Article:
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Lecture: Finland & The Kalevala

In 1835, a young Finnish intellectual, Elias Lönnrot, published the Kalevala, the Finnish “national epic.” That book became the basis of a notion of Finnish national identity that developed in remarkable ways over the course of the 19th century. It was the focus of literary, folkloristic, symphonic, operatic, dramatic, artistic and political activities. It helped Finnish nationalists resist Russian oppression and imagine a national independence that became a reality in 1917. Over the course of two wars against the Soviet Union, and through the tense era of the Cold War, the Kalevala remained an important implement in imagining and defending a sense of Finnishness in the world. In more recent years, the Kalevala and the musical traditions and ancient heritage it enshrines have helped Finns think through the implications of EU membership and imagine the place of Finnish identity in a global world. It is a world in which international authors like J.R.R. Tolkien could experience and borrow from Finnish culture, while Finns themselves adapted the styles and rhythms of heavy metal music to stories drawn from the epic.

Join the Finlandia Foundation of Boston for a lecture with Tom DuBois as he explores the many ways in which the ancient messages of the Kalevala become revealed and renewed in culture over time.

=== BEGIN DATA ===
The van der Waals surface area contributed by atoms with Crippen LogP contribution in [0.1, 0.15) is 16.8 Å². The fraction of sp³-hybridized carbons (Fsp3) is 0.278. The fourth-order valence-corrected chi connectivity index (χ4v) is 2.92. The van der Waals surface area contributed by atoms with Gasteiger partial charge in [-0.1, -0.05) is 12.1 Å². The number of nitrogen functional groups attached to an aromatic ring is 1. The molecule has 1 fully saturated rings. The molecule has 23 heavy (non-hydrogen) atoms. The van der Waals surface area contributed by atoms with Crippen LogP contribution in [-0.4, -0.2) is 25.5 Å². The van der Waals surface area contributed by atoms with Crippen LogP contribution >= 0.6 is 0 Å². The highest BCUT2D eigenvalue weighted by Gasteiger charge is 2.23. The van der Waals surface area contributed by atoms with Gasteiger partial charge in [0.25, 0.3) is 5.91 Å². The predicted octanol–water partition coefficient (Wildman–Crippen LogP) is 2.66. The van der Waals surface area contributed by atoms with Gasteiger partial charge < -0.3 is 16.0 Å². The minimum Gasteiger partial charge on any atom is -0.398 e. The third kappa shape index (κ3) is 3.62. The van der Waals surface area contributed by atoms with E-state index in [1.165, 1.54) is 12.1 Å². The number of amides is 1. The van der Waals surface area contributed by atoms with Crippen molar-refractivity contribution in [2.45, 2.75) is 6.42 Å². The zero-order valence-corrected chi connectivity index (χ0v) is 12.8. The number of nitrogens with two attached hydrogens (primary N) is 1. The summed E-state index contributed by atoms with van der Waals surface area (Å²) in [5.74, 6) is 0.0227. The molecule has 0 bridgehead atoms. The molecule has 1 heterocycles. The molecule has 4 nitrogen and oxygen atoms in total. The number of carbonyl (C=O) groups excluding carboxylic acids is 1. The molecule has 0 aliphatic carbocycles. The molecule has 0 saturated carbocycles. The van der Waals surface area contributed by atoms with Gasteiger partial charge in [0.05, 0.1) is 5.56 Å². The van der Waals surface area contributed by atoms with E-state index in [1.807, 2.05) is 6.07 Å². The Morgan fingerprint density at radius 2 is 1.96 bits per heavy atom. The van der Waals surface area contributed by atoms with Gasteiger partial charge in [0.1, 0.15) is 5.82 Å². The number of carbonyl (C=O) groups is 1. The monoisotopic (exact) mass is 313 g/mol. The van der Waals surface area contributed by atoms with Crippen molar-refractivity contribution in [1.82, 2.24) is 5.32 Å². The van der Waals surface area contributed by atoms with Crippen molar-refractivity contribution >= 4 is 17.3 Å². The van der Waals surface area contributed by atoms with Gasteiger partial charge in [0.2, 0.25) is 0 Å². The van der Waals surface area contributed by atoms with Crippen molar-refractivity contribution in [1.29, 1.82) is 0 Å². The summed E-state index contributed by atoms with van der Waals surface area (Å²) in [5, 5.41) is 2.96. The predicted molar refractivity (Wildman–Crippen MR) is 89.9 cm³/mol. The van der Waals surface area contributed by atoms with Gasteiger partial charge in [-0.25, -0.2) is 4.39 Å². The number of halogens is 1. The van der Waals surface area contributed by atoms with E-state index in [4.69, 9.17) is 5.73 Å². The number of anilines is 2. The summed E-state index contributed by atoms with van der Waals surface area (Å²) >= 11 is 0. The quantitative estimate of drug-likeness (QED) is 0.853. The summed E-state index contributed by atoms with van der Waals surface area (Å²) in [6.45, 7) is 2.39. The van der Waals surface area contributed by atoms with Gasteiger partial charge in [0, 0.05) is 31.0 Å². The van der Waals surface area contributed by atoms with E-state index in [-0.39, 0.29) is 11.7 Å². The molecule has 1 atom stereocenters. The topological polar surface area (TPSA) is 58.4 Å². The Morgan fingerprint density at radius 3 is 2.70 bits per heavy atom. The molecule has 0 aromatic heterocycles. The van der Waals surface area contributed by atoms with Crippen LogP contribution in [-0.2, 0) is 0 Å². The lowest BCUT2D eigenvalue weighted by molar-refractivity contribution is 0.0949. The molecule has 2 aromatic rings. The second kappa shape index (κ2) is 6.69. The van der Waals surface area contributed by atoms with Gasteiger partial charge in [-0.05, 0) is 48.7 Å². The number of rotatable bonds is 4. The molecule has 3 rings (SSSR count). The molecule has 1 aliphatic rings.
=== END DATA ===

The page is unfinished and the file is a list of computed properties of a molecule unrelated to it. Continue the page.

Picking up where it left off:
Sunday, February 25th | 3pm | FREE; donations welcome

Tom DuBois is the Halls-Bascom Professor of Scandinavian Studies and Folklore at the University of Wisconsin-Madison. He holds a Ph.D. in Folklore and Folklife from the University of Pennsylvania. His research focuses on Finnish and Sámi culture, past and present. His books include Finnish Folk Poetry and the Kalevala; Lyric, Meaning and Audience; Nordic Religions in the Viking Age; Sanctity in the North: Saints, Lives and Cults in Medieval Scandinavia; and the co-edited volumes Finnish Folklore and The Nordic Storyteller. Tom is a member of the Kalevalaseura, is a past president of the Society for the Advancement of Scandinavian Study, and is a past co-editor of the Journal of American Folklore.